Wednesday 22 November 2017

Council uses firm behind illegal homes in North

A CONTROVERSIAL housing agency that was banned from building in the North is operating in Dublin under a different brand, the Herald has learned.

Helm Housing fell foul of the authorities in the North last year after it was found to have built a £1m (€1.2m) apartment complex without being granted planning permission.

An extensive investigation was carried out into the agency in the North, and its Social Development Minister, Alex Attwood, admitted he had "a number of concerns" about the way it operated.

The Herald has now learned that Helm Housing has become prominent in the State and has struck up relationships with several councils here.

Operating under the name Tuath Housing, the organisation has received capital funding here and manages a number of social housing schemes on behalf of Dublin City Council.

It struck a €7.3m deal with Dublin City Council late last year to provide social housing in Clare Village, Malahide.

And Tuath states on its website that it was "able to offer accommodation on a temporary basis to families in need of emergency accommodation as a result of the High Court Order on the Priory Hall Development".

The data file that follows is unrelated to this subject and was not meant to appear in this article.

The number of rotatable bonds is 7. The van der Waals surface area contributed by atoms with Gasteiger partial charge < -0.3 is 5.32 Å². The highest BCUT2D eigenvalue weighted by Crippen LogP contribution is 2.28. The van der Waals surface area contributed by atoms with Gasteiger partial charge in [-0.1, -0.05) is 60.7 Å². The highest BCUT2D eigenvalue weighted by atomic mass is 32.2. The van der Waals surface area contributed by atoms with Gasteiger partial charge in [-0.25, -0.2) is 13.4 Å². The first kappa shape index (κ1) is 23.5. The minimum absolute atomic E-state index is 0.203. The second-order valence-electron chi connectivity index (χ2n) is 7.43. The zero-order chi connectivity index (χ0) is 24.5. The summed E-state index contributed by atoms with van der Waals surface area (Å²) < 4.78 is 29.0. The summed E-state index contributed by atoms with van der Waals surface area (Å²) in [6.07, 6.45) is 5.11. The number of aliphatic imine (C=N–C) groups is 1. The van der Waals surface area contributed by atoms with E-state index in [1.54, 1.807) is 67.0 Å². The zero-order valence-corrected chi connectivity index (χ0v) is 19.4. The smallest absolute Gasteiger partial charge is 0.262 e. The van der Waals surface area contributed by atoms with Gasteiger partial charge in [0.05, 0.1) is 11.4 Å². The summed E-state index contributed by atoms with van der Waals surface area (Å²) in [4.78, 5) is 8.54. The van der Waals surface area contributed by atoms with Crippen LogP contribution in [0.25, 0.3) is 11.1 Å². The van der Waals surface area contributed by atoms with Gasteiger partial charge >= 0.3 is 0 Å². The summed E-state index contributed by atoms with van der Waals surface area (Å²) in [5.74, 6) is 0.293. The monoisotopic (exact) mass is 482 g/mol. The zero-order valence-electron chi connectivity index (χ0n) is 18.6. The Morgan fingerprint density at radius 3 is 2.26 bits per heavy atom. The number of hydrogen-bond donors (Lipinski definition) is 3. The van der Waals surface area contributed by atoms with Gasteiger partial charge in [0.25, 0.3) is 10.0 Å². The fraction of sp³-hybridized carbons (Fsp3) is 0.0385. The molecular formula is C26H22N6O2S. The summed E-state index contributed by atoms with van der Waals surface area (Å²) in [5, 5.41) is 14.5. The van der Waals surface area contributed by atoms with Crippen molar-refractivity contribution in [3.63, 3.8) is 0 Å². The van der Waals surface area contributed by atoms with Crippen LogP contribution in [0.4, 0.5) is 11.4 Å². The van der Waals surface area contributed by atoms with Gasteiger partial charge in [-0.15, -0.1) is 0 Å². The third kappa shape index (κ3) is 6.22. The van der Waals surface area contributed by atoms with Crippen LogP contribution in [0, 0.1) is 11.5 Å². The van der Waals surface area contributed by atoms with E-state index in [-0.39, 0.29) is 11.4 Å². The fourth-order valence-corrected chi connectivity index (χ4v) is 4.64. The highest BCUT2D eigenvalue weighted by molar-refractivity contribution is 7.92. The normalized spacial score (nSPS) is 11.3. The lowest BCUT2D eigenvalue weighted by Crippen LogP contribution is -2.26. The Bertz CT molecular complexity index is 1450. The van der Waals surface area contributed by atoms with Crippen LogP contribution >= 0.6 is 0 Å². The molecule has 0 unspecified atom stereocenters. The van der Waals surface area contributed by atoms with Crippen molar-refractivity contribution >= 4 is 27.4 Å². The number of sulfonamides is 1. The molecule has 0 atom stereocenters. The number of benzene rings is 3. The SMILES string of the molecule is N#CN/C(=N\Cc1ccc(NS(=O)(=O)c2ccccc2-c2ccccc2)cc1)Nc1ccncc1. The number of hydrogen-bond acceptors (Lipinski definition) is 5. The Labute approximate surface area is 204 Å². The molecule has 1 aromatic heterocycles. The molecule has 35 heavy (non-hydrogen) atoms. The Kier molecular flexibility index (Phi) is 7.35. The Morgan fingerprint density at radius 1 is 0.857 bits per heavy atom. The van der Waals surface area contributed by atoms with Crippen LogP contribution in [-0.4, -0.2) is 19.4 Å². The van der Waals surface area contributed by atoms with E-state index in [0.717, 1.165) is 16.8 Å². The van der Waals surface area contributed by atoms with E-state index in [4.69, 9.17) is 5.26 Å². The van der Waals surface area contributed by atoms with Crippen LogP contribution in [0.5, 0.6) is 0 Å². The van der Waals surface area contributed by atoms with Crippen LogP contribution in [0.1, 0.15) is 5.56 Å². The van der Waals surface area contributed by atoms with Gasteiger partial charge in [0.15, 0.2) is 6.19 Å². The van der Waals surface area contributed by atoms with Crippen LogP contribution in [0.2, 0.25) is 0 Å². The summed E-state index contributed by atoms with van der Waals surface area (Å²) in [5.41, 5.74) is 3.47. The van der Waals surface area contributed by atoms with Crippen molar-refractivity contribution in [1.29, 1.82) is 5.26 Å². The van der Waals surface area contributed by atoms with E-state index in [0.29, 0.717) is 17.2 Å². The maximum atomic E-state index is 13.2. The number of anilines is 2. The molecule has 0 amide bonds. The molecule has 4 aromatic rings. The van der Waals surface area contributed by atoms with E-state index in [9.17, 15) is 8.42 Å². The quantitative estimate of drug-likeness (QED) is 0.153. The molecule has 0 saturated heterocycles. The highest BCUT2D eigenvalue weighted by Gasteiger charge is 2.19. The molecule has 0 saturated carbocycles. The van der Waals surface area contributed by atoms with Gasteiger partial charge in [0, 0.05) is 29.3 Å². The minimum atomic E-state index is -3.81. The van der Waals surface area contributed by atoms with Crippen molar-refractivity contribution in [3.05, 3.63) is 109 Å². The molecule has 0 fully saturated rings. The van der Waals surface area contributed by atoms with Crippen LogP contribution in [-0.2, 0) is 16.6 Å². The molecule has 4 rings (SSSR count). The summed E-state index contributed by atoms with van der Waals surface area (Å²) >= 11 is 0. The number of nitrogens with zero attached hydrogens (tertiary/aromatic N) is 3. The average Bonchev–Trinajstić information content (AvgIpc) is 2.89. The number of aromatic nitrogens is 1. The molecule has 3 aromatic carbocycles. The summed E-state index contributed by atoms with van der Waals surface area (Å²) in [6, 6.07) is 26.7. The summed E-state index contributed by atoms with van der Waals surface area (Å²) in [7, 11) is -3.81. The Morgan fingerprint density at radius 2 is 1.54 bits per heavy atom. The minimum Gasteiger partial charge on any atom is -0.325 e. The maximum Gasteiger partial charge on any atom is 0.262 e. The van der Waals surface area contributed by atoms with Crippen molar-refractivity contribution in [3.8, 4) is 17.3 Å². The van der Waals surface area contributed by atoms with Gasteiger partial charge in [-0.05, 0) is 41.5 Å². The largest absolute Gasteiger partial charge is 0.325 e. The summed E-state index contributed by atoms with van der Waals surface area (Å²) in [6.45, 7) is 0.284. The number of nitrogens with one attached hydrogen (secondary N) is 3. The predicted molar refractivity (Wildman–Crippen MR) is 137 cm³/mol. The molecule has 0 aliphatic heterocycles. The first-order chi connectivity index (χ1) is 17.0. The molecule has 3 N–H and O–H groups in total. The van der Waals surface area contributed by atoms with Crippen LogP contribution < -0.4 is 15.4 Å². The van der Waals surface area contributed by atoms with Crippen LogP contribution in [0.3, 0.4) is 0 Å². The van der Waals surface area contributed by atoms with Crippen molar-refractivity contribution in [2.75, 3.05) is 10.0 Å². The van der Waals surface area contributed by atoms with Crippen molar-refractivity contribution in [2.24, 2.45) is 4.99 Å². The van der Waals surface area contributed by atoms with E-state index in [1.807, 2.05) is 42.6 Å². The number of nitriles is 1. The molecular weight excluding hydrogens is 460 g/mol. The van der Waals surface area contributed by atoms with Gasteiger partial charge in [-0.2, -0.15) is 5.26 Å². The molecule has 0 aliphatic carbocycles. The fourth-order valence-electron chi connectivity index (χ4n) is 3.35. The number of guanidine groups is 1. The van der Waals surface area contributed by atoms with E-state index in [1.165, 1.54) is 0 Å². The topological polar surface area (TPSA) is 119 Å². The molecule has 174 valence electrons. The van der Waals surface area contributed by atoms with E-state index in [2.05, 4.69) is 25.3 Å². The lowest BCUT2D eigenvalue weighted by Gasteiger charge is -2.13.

A council spokesperson today defended its dealings with Tuath, describing it as a "progressive and innovative organisation".

"Tuath Housing has received funding under the Capital Funding schemes for approved housing bodies for the provision of social housing schemes in Dublin City.

"Tuath also manage some units of social housing on behalf of Dublin City Council.

"Tuath Housing made DCC aware of the rebranding from Helm Ireland prior to the rebranding occurring."

Independent Councillor Mannix Flynn told the Herald that he has "major concern" over the amount of taxpayers' money that goes to the voluntary housing sector.

"This has been of major concern to me for quite some time and that is why a full audit is being carried out in this area.

"A huge amount of taxpayers' money goes into this sector and I believe there is serious questions about what the money is going towards, as well as on the issue of transparency in general."

Tuath could not provide a comment in time for going to press.

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